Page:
Archive for the ‘chicken’ category

My Top 3 Recipes

May 31, 2010

This week on the grill I’ve been going back and making 3 of my favourite recipes. 

Shrimp and Scallops – Early in the week, I stumbled upon some amazing looking colossal shrimp that I couldn’t resist. I marinated these (and some scallops to keep them company) in a mixture of olive oil and fresh lemon juice, with a bit of lemon rind, and served them up with some mega tasty garlic fries. These colossal shrimp (about 10 shrimp per 1 lb) were the bomb, and I don’t know how I can ever go back to the piddly little ones… Boo. 

Shrimp on Steroids

Beef with Wild Mushrooms – I also went back and made the Beef with Wild Mushrooms. I overcooked this slightly on the first outing, so I wanted to get it just right this time around. The beef turned out great and the shrooms were very garlicy. This is a tasty one that requires lots of mouth wash afterwards. 

Beef with Wild Mushrooms

Ribs with Plum Glaze – I loved the Baby Back Ribs with Plum Glaze recipe that I tried out recently. My only complaint was that I wanted more MEAT! So you can imagine what happened when I was walking past the meat counter and laid my eyes on this bad boy… 

Big Daddy Ribs

Talk about beauty to my eyes – all 3 lbs of it. Unfortunately I had to cut it in half as I didn’t have a Ziploc big enough for it. This bummed me out a bit, but will teach me to be better prepared for next time. I followed the same recipe as before, but had to keep these ribs on the grill for 1.2 hours until it was fully cooked. 

Afterwards @TheSkivvy got chased across the balcony by a giant  moth who had taken up residence in my grill. Monty the moth didn’t stick around for long though… I think the screaming drove him away. 

Lessons Learned: 

  • Practice makes perfect
  • Invest in Ziplocs the size of sleeping bags
  • Giant moths are a sign that I need to grill more

Bangkok Chicken

May 12, 2010

Do you ever feel like you’re running out of recipes and need to go on the hunt for more? That’s how I’ve been feeling lately. Then I stumble across beauties like this – Bangkok  chicken is well worth trying out. 

For the marinade: 

  • 4 large garlic cloves
  • 1 large shallot (roughly chopped)
  • 1 one-inch piece of fresh ginger (roughly chopped)
  • 1 medium chilli pepper (roughly chopped)
  • 1 cup fresh basil leaves
  • 1/2 cup of coconut milk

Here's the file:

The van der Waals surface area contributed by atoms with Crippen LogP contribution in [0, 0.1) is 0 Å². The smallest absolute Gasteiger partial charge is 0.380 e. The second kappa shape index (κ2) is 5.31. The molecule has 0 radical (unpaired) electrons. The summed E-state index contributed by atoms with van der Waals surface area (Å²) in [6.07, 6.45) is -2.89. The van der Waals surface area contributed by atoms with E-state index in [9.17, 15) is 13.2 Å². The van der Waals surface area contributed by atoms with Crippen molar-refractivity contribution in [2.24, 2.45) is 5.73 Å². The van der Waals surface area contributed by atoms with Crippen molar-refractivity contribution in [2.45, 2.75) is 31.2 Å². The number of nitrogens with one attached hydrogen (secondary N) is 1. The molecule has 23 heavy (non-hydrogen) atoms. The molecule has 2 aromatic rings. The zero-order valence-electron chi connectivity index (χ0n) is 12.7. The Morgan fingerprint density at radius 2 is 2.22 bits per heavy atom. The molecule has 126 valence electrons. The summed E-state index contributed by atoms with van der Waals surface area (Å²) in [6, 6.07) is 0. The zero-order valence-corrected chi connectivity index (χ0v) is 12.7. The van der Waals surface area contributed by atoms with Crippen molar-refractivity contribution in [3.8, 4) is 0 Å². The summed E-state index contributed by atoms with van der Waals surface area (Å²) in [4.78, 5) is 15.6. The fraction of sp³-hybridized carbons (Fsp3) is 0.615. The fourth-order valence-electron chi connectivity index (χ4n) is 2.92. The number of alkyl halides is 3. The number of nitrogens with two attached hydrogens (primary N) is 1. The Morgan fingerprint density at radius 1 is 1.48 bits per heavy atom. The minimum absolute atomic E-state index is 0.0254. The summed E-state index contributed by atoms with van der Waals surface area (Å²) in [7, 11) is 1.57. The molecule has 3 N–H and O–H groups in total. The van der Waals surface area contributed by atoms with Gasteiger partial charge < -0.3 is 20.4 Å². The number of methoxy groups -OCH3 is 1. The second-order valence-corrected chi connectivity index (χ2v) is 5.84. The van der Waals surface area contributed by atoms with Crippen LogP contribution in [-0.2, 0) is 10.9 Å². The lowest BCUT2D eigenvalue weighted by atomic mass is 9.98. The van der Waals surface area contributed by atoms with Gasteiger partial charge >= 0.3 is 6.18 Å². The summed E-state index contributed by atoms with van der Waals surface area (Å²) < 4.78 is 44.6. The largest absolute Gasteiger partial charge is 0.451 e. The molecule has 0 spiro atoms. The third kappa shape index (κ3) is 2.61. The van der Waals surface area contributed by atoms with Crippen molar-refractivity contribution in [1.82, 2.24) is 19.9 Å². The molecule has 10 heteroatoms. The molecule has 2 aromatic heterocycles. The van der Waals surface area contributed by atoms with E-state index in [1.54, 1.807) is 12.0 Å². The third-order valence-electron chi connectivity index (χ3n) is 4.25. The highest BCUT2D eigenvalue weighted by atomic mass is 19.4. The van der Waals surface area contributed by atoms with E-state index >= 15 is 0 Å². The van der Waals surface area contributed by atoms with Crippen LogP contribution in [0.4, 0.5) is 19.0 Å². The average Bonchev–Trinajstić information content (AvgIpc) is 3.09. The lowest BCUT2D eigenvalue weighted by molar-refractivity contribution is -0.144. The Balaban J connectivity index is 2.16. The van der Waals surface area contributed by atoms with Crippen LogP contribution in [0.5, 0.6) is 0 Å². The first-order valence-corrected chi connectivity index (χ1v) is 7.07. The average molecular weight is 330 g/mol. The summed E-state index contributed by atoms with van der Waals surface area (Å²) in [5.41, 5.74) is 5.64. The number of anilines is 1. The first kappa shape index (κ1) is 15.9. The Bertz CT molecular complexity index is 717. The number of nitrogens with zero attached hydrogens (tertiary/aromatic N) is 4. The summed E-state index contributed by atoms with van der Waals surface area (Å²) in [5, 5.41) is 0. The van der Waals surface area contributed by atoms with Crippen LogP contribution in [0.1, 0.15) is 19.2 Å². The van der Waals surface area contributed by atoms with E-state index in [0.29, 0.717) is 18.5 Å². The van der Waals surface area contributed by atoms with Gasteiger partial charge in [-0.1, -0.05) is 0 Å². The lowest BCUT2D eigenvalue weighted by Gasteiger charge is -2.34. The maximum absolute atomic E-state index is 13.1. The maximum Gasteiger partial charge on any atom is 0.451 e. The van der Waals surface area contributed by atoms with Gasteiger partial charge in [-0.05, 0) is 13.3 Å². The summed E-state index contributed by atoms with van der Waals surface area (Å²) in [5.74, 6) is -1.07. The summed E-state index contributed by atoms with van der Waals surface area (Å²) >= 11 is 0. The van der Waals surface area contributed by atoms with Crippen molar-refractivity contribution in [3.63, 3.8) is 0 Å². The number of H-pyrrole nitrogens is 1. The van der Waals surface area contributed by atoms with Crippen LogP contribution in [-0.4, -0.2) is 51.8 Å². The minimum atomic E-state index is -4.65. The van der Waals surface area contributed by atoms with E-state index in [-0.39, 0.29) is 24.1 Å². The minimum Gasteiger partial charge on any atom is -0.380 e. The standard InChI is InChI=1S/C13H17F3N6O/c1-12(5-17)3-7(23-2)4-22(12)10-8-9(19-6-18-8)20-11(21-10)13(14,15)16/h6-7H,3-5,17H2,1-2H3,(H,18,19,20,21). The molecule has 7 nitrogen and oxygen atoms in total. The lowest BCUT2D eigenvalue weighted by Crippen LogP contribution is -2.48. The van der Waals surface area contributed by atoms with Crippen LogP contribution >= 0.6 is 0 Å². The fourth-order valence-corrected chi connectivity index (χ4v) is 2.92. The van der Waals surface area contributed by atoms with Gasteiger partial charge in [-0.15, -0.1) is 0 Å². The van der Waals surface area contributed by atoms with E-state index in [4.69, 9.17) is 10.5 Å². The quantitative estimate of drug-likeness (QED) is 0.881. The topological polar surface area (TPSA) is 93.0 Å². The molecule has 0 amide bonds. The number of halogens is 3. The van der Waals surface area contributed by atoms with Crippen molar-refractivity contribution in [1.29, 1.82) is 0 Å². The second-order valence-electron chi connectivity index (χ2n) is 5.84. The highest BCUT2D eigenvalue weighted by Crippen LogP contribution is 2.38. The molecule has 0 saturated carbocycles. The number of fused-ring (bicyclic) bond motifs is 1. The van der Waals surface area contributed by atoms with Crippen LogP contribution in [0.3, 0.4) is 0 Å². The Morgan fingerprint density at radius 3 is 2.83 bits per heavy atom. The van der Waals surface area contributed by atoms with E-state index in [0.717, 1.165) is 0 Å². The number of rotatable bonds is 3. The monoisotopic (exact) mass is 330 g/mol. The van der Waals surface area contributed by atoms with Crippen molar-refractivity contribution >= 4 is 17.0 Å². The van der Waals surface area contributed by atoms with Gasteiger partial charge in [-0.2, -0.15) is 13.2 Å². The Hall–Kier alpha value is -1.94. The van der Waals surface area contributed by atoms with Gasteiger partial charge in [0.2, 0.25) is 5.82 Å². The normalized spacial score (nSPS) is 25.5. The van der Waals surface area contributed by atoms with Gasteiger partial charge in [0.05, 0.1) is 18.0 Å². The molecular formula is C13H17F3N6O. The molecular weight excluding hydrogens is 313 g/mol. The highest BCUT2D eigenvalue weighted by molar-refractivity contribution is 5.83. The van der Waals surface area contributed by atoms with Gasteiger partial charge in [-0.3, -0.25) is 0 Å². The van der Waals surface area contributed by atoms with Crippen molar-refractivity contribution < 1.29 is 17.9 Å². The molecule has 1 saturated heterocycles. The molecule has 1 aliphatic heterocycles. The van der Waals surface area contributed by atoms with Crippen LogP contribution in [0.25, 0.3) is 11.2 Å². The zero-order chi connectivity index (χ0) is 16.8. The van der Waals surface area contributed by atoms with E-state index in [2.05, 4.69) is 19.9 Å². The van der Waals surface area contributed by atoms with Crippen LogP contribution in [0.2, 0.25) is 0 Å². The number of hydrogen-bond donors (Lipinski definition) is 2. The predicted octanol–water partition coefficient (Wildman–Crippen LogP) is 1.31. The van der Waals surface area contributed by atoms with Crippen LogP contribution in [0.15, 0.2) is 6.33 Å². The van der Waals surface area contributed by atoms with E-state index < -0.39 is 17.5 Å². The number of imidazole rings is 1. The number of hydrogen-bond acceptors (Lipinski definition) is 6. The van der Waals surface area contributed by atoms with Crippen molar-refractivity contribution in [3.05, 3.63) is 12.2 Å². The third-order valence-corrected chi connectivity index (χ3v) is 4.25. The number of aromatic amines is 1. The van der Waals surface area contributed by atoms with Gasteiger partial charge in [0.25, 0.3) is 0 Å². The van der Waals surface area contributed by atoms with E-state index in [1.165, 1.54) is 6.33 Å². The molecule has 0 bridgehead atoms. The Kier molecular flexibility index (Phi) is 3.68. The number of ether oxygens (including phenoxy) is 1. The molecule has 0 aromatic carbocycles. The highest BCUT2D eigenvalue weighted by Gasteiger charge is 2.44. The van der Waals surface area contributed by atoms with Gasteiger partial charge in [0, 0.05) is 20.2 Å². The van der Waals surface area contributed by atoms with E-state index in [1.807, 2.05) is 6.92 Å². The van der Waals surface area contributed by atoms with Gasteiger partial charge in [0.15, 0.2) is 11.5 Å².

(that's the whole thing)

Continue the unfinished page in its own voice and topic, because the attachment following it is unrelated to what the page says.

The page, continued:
• 2 tbsp fresh lime juice
  • 1 tbsp brown sugar
  • 1 tbsp fish sauce
  • 1 tbsp soy sauce
  • 1/2 tsp cumin (ground)

Use a food processor to finely mince the garlic, shallot, ginger and chilli. Then add the basil, followed by the remaining marinade ingredients until well combined. It will smell amazing, even though it looks like a bit of a dog’s dinner! 

Cut two chicken breasts into cubes, place in a Ziploc with the marinade and leave overnight. 

Either skewer the chicken (or place in a cast iron pan) and grill it on indirect heat, at around 300. The smells coming off the grill for this recipe is like the philharmonic orchestra playing a concert in your nostrils. I cooked mine in a cast iron pan for about 10 minutes, partly to test out my pan and partly out of laziness. I know skewers will work just as well. 

This dish looks pretty unassuming on the surface, but the flavours take you by the taste buds and slap you about, just like the Tango Man

Serious Bangkok Flavours

Lessons Learned: 

  • Don’t be fooled by marinades that look like mashed up dog food
  • Cast iron pans rule

Tandoori Chicken

April 26, 2010

I am finally back on the road to grilling glory. I had a successful second outing of cedar-plank salmon on Sunday, and then scored with a great tandoori recipe, which would be mega tasty served up with naan bread and raita (I lurve Indian food).

For the Tandoori chicken marinade (leave overnight):

  • 2 cups (1 pint) plain yoghurt
  • 1 tbsp fresh ginger (grated)
  • 1 tbs garlic (minced)
  • 2 tsp paprika
  • 2 tsp salt
  • 1 1/2 tsp cinnamon (ground)
  • 1 tsp cumin (ground)
  • 1 tsp coriander (ground)
  • 1/2 tsp pepper (ground)
  • 1/4 tsp cloves (ground)

@TheSkivvy kindly skewered these succulent morsels, and I placed them in the center of the grill, on 250 indirect heat, for 20-25 minutes (making sure to keep the lid down as much as possible). I tell you, the smell coming off that grill made my nostrils sing out to the food Gods.

Delicious Smells of Grilled Tandoori

I cooked these guys low and slow, learning a lesson from my past chicken satay disaster (aka the burnt devil spawn). This way, the chicken cooked right through to the center without cremating the outside too much. I still need to do a better job at cutting the chunks all the same size though, as there were a couple of over-seared stragglers in there.

Where's the naan bread and raita?

As we were sitting down to eat, something funny appeared on TV – the new Weber Grill ad.  Yes, this should’ve been me with my Q-320, body popping on the balcony, in the rain, with my beany hat on. Weber, you totally missed out.